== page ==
The rapid internet purge of anyone tangentially involved with the events of 1/6 has led even some moderate voices to see our internet ecosystem in a new light. De-platforming Nazis and insurrectionists is one thing, the argument goes, but the big platforms haven taken things a dangerous step further, slamming the ban hammer on anyone within the proverbial Six Degrees of Kevin Greeson — a power that comes naturally to the keepers of our social graph. This in turn has led to renewed calls for reforms that would limit the power of Big Tech to impose its will, be that some form of public accommodation, or the vigorous application of competition policy.

Their concern, as I see it, might best be distilled in an updated version of the “First they came …” poem; something like:

First they came for the groypers, and I did not speak out—
Because I was not Very Online …

I’ve already offered my thoughts on why I do not share this basic concern and, if anything, worry more about a future with too little censorship, not too much. Yet before leaving the topic for good, I think it’s worth underscoring the sheer physical limitations of digital censorship.

On the issue of extremism, for example, the AP had a story last week describing podcast feeds as a “loophole” around the de-MAGAfication campaign underway by the big platforms. As I jokingly put it on Twitter, “Big RSS feed must be held to account.” The point being that podcast feeds are based on a relatively “stupid” webformat, RSS, that amounts to little more than a machine-readable chronological list that’s highly interoperable across formats. Of course, there are no Section 230 implications for a podcast player that can read RSS, just like Amazon bears no responsibility for allowing me to load a standard epub file of Mein Kampf onto a Kindle.

Rwandan has been called the radio genocide for the role that extremist talk radio played in ginning up inter-tribal hatred. At least in that case, there’s a world where you can control who’s allowed to use radio through spectrum regulations and broadcast licensing. Likewise, there’s a case for regulating the big platforms to reduce dangerous forms of algorithmic amplification. What we can’t do, however, is stop people from using the principles of electromagnetism to encode and share information. At least not until a commissioner seat opens on Yahweh’s pantheon of gods.

High Energy Civics

In fundamental physics, asymptotic freedom refers to the property of the interactions between  particles to become asymptotically weaker as the energy scale increases and the length scale decreases. At low energies, for example, quarks interact so strongly that they are impossible to isolate, while at extremely high energies they barely interact at all and form a plasma.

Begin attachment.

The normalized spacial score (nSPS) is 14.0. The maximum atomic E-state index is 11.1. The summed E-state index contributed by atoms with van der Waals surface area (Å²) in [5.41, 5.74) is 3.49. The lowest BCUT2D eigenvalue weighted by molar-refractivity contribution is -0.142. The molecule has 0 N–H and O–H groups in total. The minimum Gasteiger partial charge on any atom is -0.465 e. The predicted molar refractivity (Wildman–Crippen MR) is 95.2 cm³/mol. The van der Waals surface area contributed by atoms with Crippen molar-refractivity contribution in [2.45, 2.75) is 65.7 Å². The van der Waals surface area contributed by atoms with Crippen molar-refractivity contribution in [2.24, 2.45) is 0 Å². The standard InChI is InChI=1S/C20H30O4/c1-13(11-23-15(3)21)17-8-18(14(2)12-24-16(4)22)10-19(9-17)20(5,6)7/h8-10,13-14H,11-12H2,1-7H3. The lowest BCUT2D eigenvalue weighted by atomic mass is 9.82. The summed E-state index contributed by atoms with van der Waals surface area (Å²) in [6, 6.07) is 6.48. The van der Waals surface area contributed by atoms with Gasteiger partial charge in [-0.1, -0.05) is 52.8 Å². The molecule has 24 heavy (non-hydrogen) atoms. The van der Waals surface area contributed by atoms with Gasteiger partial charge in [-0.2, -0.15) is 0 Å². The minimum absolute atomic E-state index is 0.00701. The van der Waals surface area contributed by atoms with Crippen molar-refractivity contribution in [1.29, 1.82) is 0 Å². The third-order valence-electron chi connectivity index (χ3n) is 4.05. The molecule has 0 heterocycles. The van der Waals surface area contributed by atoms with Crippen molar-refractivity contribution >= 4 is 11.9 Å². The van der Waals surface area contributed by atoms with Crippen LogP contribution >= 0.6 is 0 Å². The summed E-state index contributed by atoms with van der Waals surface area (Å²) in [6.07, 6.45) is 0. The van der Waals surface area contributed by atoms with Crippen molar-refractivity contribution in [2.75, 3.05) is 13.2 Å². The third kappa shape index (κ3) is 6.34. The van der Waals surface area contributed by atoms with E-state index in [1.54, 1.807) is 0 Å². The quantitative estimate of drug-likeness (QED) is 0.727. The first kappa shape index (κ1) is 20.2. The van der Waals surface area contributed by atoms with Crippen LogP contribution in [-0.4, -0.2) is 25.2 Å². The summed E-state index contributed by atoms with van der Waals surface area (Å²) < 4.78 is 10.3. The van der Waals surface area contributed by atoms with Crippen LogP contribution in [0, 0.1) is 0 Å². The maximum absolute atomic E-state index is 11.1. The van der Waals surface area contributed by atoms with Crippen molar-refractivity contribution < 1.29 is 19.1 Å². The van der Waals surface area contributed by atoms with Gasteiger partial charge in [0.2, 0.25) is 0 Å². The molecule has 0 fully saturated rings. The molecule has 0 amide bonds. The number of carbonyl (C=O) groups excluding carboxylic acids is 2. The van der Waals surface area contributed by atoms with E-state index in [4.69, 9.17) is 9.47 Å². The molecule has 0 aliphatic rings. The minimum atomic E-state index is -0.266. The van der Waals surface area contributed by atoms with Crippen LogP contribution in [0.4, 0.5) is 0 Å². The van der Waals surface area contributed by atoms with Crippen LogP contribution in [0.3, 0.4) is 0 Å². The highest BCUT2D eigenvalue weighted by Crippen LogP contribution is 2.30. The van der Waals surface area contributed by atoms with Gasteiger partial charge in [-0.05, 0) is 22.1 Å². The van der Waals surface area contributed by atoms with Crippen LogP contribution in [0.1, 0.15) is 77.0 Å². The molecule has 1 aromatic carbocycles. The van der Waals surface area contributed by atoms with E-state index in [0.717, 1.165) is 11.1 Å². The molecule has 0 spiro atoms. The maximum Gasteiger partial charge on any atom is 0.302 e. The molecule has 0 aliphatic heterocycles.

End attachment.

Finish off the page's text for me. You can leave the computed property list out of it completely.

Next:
The expression “information wants to be free” has become cliché, but like many clichés it contains a grain of truth. At risk of abusing my physics analogy, I’d simply offer this amendment to the same idea: namely, that information wants to be asymptotically free. Information on the internet is today far from being free, for example, the visions of cyber-utopians notwithstanding. Nonetheless, the world is clearly moving asymptotically in that direction. Indeed, the last two weeks have represented an enormous subsidy — a “big push” of sorts — for cryptographically secure communication and un-censorable webhosting. This can only weaken the coupling between medium and message going forward.

Thus far from being on a censorship slipper-slope, at some point, possibly quite soon, the big platforms will lose their ability to confine our interactions whatsoever, putting MAGA insurgents and their supersymmetric partners, the big tech Wokes, on equal technological footing. What that phase transition looks like is hard to know in advance, yet I somehow doubt that our new found freedom will lessen the divisions within American society, much less promote some elusive, grand unification.

Samuel Hammond
Samuel Hammond is a senior economist at the Foundation for American Innovation and former director of social policy at the Niskanen Center.
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